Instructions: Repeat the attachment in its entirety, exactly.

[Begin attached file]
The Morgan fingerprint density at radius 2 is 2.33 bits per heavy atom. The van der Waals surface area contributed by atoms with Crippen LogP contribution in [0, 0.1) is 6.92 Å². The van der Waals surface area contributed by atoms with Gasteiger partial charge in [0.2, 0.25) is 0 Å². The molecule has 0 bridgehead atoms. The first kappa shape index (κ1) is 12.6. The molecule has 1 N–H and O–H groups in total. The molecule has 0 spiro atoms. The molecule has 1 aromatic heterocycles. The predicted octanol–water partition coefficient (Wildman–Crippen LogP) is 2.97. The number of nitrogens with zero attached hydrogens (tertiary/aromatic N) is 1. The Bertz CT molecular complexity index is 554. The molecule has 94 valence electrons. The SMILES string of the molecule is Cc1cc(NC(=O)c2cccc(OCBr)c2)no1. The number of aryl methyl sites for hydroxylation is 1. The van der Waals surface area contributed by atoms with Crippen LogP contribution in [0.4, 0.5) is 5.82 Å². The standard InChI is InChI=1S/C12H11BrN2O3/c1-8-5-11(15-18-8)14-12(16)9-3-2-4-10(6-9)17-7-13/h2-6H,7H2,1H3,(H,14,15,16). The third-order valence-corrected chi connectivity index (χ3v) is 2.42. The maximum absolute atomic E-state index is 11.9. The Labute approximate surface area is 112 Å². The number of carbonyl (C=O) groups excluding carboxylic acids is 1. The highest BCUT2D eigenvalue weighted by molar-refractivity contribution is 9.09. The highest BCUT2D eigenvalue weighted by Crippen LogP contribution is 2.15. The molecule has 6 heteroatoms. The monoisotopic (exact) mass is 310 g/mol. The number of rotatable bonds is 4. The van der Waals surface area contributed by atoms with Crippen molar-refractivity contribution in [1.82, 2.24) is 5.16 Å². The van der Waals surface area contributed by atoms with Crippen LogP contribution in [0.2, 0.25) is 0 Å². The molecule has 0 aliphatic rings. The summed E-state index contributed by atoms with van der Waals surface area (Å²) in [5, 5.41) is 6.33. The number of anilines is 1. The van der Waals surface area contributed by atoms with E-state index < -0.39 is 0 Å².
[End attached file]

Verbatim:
The Morgan fingerprint density at radius 2 is 2.33 bits per heavy atom. The van der Waals surface area contributed by atoms with Crippen LogP contribution in [0, 0.1) is 6.92 Å². The van der Waals surface area contributed by atoms with Gasteiger partial charge in [0.2, 0.25) is 0 Å². The molecule has 0 bridgehead atoms. The first kappa shape index (κ1) is 12.6. The molecule has 1 N–H and O–H groups in total. The molecule has 0 spiro atoms. The molecule has 1 aromatic heterocycles. The predicted octanol–water partition coefficient (Wildman–Crippen LogP) is 2.97. The number of nitrogens with zero attached hydrogens (tertiary/aromatic N) is 1. The Bertz CT molecular complexity index is 554. The molecule has 94 valence electrons. The SMILES string of the molecule is Cc1cc(NC(=O)c2cccc(OCBr)c2)no1. The number of aryl methyl sites for hydroxylation is 1. The van der Waals surface area contributed by atoms with Crippen LogP contribution in [0.4, 0.5) is 5.82 Å². The standard InChI is InChI=1S/C12H11BrN2O3/c1-8-5-11(15-18-8)14-12(16)9-3-2-4-10(6-9)17-7-13/h2-6H,7H2,1H3,(H,14,15,16). The third-order valence-corrected chi connectivity index (χ3v) is 2.42. The maximum absolute atomic E-state index is 11.9. The Labute approximate surface area is 112 Å². The number of carbonyl (C=O) groups excluding carboxylic acids is 1. The highest BCUT2D eigenvalue weighted by molar-refractivity contribution is 9.09. The highest BCUT2D eigenvalue weighted by Crippen LogP contribution is 2.15. The molecule has 6 heteroatoms. The monoisotopic (exact) mass is 310 g/mol. The number of rotatable bonds is 4. The van der Waals surface area contributed by atoms with Crippen molar-refractivity contribution in [1.82, 2.24) is 5.16 Å². The van der Waals surface area contributed by atoms with Crippen LogP contribution in [0.2, 0.25) is 0 Å². The molecule has 0 aliphatic rings. The summed E-state index contributed by atoms with van der Waals surface area (Å²) in [5, 5.41) is 6.33. The number of anilines is 1. The van der Waals surface area contributed by atoms with E-state index < -0.39 is 0 Å².